Hidden inside funky music venue Chop Suey, Escondite (literally, "hideout") is an LA import that flips an inventive menu of burgers, including the Fat Albert, which is topped with provolone, bacon, and maple syrup and is served on doughnuts instead of buns. Looking to go even greasier? You can also order some mozzarella sticks, fried pickles, and grilled cheese on the side.
If the prospect of dumplings isn't enough to wake you up on the quest for a midnight snack, the bright yellow walls at Pel'Meni should do the trick. The Fremont outpost of the food truck you've probably seen around town deals strictly in the practice of Russian-style dumplings, little bits of beef and potato wrapped up into thin bits of dough and thrown into a bowl of other toppings. You can venture outside of he traditional sour cream and spicy sauce by going for whatever specialty dumplings they're featuring that month.
In the bottom floor of a reflective glass building above Belltown lies a bar and taqueria from restaurant giant Huxley Wallace slinging not just tamales and cane asada, but a next-level brunch that's got Mexican flavor and flair in spades. Breakfast tacos and duck carnitas line long wooden tables until the late afternoon and evening, when they're packed with spicy ceviche, Oaxaca cheese-stuffed empanadas, and rum-heavy cocktails.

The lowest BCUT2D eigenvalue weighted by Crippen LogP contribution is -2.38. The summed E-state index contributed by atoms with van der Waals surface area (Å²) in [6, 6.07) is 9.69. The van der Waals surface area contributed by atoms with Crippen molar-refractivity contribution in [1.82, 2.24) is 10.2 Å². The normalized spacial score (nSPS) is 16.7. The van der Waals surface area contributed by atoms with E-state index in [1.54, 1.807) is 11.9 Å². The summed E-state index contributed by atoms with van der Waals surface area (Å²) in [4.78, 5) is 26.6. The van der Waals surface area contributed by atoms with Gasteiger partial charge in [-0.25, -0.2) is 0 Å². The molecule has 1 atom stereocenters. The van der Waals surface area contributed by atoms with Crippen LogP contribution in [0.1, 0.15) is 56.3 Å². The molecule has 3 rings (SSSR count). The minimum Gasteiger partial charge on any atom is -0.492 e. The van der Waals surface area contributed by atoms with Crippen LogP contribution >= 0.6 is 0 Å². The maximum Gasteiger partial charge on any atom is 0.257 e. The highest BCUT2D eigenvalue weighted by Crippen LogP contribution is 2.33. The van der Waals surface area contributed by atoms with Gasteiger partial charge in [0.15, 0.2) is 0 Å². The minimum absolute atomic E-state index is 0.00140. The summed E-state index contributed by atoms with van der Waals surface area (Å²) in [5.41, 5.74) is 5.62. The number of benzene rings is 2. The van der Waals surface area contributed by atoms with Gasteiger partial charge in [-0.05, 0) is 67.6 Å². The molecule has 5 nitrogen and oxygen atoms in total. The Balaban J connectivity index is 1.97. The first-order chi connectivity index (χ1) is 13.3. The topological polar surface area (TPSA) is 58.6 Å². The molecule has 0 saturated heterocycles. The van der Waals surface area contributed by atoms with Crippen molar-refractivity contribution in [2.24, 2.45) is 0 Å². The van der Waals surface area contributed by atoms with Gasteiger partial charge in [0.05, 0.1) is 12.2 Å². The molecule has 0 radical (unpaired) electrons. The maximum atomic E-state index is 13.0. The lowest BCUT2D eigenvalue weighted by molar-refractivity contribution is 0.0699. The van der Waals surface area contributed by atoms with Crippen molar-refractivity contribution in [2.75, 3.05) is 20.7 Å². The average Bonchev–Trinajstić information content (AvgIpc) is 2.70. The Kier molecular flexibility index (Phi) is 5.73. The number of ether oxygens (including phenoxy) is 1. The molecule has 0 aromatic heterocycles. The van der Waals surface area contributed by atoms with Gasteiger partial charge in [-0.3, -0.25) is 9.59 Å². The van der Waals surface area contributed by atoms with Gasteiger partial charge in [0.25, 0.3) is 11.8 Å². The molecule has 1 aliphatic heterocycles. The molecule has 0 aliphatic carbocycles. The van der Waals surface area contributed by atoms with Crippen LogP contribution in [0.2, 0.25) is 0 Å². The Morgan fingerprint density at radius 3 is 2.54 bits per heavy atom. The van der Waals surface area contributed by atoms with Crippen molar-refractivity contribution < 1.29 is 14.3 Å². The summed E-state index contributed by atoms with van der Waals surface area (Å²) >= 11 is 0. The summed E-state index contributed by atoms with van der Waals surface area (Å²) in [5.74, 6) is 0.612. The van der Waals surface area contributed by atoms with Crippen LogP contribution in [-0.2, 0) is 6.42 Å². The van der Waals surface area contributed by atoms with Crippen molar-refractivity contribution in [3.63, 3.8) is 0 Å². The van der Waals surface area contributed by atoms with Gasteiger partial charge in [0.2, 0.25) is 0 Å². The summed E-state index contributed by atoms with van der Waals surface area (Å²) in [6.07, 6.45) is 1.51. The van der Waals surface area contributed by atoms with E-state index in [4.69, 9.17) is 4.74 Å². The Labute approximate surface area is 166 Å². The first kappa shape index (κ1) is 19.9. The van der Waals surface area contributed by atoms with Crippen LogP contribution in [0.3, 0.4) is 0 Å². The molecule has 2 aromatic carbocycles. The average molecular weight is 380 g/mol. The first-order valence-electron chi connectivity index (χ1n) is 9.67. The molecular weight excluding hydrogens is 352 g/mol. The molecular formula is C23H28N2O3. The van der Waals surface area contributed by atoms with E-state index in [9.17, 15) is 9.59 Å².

With mutliple international soccer jerseys hanging in frames, French menus, and endless options for wine and coffee, Cafe Presse is is the ultra-European answer to Seattle's boom in trendy coffee shops. One would think at first glance that the menu came straight from Paris, with entirely French names and dishes like simple baguette sandwiches, charcuterie plates, and sirloin steak-frites (that's steak and fries, obviously). It's merely the appearance of the American dollar sign that separate this place from the real thing.
This cozy little bar with open brick walls and few rustic details keeps well with the atmosphere of its historic Pioneer Square neighborhood. With only a few local ciders and beers, Damn the Weather deals in a rotating selection of veggie-heavy shared plates and in cocktails, which on its menu range from "tall and fizzy," like the Chilcano to "short and fresh," like the scotchy Godfather Part II to "boozy and evocative," like the Tuxedo No. 3 with a daring dash of absinth.
It's hard to argue with this quirky's dive's tagline: "Alcoholics serving alcoholics since 1929" -- these guys have been serving boozy concoctions way under the radar since just before the end of prohibition, and it shows. The same goes for its heaping breakfasts of chicken & biscuits, plate-sized pancakes, and vegetarian hash and endless selection of classic burgers, sandwiches, and classic American comfort foods that make an ideal pair for a pint or specialty cocktail.